The Longines Museum
Les Longines 8
Phone: +41 32 9 425 425
Fax: +41 32 9 425 429
Monday to Friday: 9:00 - 12:00 / 13:30 - 17:00
Closed on bank holidays.
The museum will be closed from 26 to 29 December 2023 and will reopen on Wednesday 3 January 2024.
Guided tours in French, German or English.
The history of the Longines brand started in 1832 in Saint-Imier, when Auguste Agassiz founded his watchmakers’ concern. In this type of establishment, known as a comptoir d’établissage, peasants made the watches at home, and Agassiz would then finish the assembly and sell them. But the firm already had an international reach at the time, selling watches in as far flung places as the United States of America.
Ernest Francillon, Auguste Agassiz’s nephew, settled in Saint-Imier in 1854. He would soon take over the reins of the family business and apply his visionary spirit to allow the firm, which already had many a commercial success to its name, to become a pioneer in the watchmaking business.
It was he who in 1867 inaugurated the first factory that brought all the procedures necessary to make timepieces, together under one roof. It was also he who chose the winged hourglass logo to be engraved on all of the factory’s products. And finally, it was he who gave the manufactured watches the name of the place where the building stood.
The brand of Longines - which means “long meadows” in the local dialect - was born.
The Longines buildings, situated below the centre of the actual town of Saint-Imier, developed along with the growing company. Today, they house the headquarters of the Compagnie des Montres Longines Francillon S.A., its workshops, and a museum that traces the rich history of the business.
Renovated and restructured in 2012, the museum harbours collections that represent all facets of the brand’s past. Visitors can come and discover the main watch models, navigation instruments, timekeeping instruments, and a variety of unique documents such as photographs, posters, films, medals and archive records.
Watchmaking tradition, innovation, adventure, sport and elegance. These have been and remain the values of the brand, and the structure of the museum accurately portrays these descriptions. The tradition and skill of the watchmaker take centre stage in the visitors’ reception area. The very history of watchmaking has been marked by the firm’s technological inventions and entrepreneurial strategy. Emblematic watches and archives evoke all the milestones that have been laid down by the brand, telling the story of Longines’s past and present activities. Timepieces sporting the winged hourglass have also, through their reliability, precision, solidity and innovative technologies, contributed to the success of many achievements.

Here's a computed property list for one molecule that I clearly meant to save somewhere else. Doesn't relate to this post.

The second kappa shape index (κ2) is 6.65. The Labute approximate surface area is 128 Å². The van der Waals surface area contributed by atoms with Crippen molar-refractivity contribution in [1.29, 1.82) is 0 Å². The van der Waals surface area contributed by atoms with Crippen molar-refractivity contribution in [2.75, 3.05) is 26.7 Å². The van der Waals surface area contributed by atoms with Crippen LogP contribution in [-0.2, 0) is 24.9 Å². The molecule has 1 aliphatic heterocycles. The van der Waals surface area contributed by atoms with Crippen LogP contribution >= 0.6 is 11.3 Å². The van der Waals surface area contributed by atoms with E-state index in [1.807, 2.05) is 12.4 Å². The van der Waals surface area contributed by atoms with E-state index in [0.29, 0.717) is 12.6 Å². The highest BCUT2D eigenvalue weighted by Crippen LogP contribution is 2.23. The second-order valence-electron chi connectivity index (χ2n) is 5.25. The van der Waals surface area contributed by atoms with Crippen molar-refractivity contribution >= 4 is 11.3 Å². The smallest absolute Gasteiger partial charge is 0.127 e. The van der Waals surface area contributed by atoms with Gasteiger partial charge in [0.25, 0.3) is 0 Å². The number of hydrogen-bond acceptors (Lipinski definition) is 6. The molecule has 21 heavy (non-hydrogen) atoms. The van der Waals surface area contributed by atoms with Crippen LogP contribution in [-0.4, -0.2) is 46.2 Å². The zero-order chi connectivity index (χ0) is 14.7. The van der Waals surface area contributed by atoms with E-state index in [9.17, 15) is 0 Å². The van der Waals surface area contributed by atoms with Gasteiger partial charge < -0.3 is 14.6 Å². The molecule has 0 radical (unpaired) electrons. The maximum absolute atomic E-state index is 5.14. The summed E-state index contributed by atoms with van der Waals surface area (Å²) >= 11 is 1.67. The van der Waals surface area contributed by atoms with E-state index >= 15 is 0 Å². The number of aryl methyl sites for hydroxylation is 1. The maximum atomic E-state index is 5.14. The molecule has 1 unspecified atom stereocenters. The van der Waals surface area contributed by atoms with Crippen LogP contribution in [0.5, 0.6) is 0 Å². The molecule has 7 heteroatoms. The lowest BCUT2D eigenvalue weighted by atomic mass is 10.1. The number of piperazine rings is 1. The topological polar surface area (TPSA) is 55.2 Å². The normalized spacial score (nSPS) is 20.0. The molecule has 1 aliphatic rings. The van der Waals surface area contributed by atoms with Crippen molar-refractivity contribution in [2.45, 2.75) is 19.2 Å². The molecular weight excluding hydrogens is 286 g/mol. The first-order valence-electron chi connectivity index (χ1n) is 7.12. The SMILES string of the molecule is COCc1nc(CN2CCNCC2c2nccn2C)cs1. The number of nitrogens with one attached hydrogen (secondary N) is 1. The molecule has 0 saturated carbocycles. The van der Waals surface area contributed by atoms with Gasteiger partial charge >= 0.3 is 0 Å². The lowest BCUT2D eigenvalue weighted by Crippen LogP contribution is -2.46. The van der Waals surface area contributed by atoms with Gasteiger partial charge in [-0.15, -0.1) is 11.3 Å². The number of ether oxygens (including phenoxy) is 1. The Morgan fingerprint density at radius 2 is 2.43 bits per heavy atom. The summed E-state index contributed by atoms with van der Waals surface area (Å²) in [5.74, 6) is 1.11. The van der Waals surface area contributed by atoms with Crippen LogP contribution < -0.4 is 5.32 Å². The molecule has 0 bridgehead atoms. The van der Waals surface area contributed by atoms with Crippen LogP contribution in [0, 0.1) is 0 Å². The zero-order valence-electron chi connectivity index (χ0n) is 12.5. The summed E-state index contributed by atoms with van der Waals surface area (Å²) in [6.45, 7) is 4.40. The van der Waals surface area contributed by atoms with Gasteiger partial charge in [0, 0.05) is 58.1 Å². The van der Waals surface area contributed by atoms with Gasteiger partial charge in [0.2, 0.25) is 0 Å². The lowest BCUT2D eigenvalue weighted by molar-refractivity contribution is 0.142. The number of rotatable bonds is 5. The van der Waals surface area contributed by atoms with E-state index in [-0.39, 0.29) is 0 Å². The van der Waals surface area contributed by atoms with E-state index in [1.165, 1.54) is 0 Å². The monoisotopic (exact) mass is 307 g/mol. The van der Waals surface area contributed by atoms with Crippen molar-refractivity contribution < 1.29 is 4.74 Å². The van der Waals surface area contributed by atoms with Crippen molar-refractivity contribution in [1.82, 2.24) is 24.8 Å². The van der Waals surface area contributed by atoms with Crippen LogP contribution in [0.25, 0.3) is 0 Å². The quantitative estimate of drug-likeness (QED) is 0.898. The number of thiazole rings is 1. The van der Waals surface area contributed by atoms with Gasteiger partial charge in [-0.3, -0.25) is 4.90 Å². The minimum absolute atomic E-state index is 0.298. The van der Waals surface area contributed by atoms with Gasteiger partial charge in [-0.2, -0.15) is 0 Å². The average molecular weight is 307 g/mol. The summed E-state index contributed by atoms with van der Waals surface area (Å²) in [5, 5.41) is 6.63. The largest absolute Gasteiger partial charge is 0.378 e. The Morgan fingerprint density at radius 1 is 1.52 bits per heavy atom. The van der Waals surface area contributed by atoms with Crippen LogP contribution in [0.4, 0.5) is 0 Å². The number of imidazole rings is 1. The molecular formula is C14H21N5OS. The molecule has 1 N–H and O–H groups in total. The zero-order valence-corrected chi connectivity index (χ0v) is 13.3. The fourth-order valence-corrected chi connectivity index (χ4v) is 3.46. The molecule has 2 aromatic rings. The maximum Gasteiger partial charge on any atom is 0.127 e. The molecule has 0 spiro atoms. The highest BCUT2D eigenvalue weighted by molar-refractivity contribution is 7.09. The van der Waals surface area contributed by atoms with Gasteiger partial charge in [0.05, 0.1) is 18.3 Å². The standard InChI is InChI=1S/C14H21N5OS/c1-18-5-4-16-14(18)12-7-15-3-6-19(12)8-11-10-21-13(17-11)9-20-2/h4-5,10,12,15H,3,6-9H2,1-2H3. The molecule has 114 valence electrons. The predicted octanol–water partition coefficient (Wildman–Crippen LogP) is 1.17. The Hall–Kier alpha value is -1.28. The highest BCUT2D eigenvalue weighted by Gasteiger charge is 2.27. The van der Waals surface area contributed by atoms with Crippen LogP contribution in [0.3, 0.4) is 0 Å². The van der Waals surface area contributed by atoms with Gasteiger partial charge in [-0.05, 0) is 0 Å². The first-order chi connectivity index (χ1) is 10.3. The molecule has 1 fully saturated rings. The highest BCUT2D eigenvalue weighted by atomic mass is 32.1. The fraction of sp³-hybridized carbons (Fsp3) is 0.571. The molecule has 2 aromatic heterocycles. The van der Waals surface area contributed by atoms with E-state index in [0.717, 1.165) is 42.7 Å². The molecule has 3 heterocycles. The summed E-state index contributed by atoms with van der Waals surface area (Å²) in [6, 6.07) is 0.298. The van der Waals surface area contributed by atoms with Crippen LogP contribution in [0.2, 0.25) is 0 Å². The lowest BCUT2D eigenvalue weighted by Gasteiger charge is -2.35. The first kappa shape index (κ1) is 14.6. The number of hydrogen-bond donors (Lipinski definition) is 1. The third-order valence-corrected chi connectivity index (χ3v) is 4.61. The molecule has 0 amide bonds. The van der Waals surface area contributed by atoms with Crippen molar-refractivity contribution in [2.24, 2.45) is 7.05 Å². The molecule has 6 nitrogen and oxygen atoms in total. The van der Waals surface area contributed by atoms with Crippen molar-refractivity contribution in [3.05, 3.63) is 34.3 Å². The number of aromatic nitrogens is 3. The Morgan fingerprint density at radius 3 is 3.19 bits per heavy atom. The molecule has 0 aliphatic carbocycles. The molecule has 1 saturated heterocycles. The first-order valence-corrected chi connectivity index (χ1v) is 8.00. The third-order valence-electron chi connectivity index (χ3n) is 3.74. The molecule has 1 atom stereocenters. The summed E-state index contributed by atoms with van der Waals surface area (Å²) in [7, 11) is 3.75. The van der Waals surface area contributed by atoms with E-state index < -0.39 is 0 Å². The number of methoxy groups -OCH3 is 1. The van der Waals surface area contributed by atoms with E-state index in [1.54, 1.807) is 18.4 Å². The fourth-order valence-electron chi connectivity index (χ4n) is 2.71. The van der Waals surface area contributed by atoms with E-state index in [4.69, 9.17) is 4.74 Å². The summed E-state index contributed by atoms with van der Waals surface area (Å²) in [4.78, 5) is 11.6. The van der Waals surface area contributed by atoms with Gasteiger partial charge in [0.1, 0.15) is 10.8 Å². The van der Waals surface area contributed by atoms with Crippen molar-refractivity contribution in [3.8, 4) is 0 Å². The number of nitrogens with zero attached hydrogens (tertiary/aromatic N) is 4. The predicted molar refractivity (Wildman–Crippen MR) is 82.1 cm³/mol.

They have accompanied exploration missions to unknown parts of the globe, withstood extreme weather conditions, participated in the opening of new airways and the setting of new aviation records, and navigated on raging seas. One room is therefore dedicated to the theme of adventure.
Longines is also inseparable from the world of sport, for which it has been developing technologies to measure time with consistently greater precision since 1878. Already in the last quarter of the 19th century, the firm produced its first stopwatches to measure sportsmen’s performance in various competitions. These were followed by many models for private or professional use that would feature in almost every kind of sport around the planet. They are displayed in a special area.
“Elegance is an attitude”
Longines’ communication slogan since 1999 expresses the brand’s philosophy. Elegance is much more than outward appearance; it must show in all aspects of a deed or a personality. One room therefore shows how the Longines message has been portrayed in advertisements from all ages, as well as in models with a particularly refined design. Some of them have won style awards, or include noble materials. These are the stories, among many others, that you will discover in this museum, witness to one of the greatest legends of Swiss watchmaking, but also to an industrial and regional heritage that is as rich as it is fascinating.